Skip the navigation

Why the world isn't ready for the travel app revolution

Translation apps don't translate into actual usefulness, and the artificial intelligence travel guides don't compute. Here's why.

November 10, 2012 07:00 AM ET

Computerworld - A revolution in travel apps in the past five years has the potential to transform the experience of traveling abroad. It can erase language barriers and give people artificial intelligence tour guides that revolutionize the experiencing of visiting another country.

I'm not exaggerating -- these are no small changes.

We've gone from the days when instant language translation was an idea that existed only in the realms of lab research or science fiction, to an era when free and low-cost apps that do such translation are available to everyone with a smartphone.

The tools available for organizing and discovering travel resources and opportunities -- which now leverage artificial intelligence and social input -- are nothing less than astounding.

But while hundreds of nimble, innovative startups are transforming travel, their ideas and products remain hostage to a dysfunctional mobile market where wireless data access systems are antiquated and massively overpriced.

In the real world, you can't really use any of the revolutionary travel technologies unless you're willing to pay a fortune for data connectivity.

How great is the revolution?

A video hit YouTube this week showing a Microsoft researcher demonstrating language translation technologies.

In the demo, Microsoft Chief Research Officer Rick Rashid says something, and in less than two seconds, a natural-sounding Chinese translation is spoken by a computer -- in Rashid's own voice. (Forward to 7:30 in this video to see the demonstration.)

Of course, Microsoft's technology is still in the research stage. But apps that provide functional audible and instantaneous translations are widely available.

Some support multiple languages. Others specialize in translations between two languages. They typically involve speaking, getting the text, then pushing a button for the foreign language to be spoken. One example is an app called Vocre. Another good one is Google Translate. They work great -- if you're connected to the Internet.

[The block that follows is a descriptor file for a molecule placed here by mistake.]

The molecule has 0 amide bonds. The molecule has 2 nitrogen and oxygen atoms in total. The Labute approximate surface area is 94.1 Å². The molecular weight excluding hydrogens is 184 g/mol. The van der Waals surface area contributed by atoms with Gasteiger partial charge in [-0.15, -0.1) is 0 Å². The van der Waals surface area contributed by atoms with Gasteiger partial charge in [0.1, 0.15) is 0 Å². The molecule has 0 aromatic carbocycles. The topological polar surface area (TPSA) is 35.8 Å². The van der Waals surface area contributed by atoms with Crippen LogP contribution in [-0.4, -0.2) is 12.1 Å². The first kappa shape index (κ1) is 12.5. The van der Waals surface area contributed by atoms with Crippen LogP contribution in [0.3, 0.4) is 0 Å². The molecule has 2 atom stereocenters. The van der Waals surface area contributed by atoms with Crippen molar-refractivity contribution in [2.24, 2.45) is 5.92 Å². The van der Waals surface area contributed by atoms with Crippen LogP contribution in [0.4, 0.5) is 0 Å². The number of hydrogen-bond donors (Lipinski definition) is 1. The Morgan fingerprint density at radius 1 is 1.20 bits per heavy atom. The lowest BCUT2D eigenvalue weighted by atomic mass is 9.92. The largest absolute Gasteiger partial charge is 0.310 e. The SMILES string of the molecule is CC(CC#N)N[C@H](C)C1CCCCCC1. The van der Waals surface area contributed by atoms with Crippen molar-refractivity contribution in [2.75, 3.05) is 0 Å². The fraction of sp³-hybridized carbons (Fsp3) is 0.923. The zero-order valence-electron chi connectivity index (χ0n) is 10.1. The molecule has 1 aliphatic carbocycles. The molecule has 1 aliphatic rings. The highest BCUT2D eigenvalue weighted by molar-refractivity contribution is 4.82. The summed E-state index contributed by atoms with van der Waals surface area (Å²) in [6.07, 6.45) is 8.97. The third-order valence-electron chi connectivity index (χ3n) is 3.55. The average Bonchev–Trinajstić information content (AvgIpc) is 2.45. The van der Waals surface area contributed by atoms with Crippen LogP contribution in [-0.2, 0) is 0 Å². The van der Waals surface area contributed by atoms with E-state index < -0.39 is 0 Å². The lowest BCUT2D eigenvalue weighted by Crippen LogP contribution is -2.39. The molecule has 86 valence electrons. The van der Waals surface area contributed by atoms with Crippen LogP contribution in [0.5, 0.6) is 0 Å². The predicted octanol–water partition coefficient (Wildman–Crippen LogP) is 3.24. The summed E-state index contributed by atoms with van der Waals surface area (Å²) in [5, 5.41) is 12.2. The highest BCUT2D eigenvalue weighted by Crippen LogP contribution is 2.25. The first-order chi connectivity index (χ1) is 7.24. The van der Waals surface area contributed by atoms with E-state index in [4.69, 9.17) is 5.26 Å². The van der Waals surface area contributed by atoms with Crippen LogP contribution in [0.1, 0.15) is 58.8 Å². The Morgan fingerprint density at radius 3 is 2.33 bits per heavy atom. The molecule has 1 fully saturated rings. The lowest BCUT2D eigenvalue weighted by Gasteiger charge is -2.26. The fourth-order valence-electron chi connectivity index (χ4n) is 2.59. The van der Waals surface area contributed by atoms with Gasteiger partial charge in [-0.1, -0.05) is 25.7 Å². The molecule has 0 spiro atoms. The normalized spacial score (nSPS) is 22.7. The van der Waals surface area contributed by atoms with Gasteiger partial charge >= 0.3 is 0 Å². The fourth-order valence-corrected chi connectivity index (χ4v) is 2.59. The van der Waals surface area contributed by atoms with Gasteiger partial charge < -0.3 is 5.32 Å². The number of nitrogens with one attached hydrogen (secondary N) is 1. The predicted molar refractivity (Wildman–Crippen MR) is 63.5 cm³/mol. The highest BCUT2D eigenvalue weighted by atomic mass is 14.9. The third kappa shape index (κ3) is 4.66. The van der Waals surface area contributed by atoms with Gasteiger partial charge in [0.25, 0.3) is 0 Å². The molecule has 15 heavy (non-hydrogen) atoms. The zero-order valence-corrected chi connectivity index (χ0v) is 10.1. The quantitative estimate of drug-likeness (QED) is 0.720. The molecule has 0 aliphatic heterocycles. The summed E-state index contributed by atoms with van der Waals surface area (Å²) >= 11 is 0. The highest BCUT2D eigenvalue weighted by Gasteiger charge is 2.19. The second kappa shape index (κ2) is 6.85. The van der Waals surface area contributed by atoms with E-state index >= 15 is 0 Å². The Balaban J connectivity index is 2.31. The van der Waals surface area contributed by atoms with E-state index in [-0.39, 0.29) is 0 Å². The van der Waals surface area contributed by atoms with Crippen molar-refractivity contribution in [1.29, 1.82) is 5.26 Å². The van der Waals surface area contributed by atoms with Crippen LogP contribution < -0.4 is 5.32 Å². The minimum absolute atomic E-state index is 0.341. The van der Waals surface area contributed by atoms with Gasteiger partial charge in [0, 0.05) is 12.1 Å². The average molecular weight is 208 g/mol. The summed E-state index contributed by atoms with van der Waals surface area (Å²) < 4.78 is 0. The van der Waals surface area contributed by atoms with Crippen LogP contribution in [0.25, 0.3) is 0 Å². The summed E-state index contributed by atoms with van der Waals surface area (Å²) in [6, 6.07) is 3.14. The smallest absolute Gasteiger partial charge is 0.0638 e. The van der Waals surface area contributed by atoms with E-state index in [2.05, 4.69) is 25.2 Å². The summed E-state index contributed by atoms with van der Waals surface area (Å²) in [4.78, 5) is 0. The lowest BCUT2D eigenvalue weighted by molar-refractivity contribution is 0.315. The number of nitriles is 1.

One exception that I'm aware of is an iOS and Android app called Jibbigo, which offers free language translation with a connection. But for $4.99 per "language pair," they'll let you download their "offline translator." (Unfortunately for me, Jibbigo doesn't support Turkish.)

The other good news is that the revolution in travel apps includes sign-reading apps that don't require an Internet connection.

For example, apps like Pleco (for translation of Chinese into English) and Word Lens (for English to and from French, Italian or Spanish) will translate written words, so you can "read" menus and signs without an Internet connection.

Another potentially awesome resource for travelers originates in the same research organization as Apple's artificial intelligence voice assistant, Siri.

Currently in a public beta release, the iPad-only app is called Desti, and it uses Siri-like natural language processing and semantic search to "understand" and then answer questions you have when you're traveling.

Desti travel app
With Desti, a new iPad app now in public beta, users type in questions in natural language and get back advice about where to stay, what to eat and what to do while traveling.


Our Commenting Policies
Internet of Things: Get the latest!
Internet of Things

Our new bimonthly Internet of Things newsletter helps you keep pace with the rapidly evolving technologies, trends and developments related to the IoT. Subscribe now and stay up to date!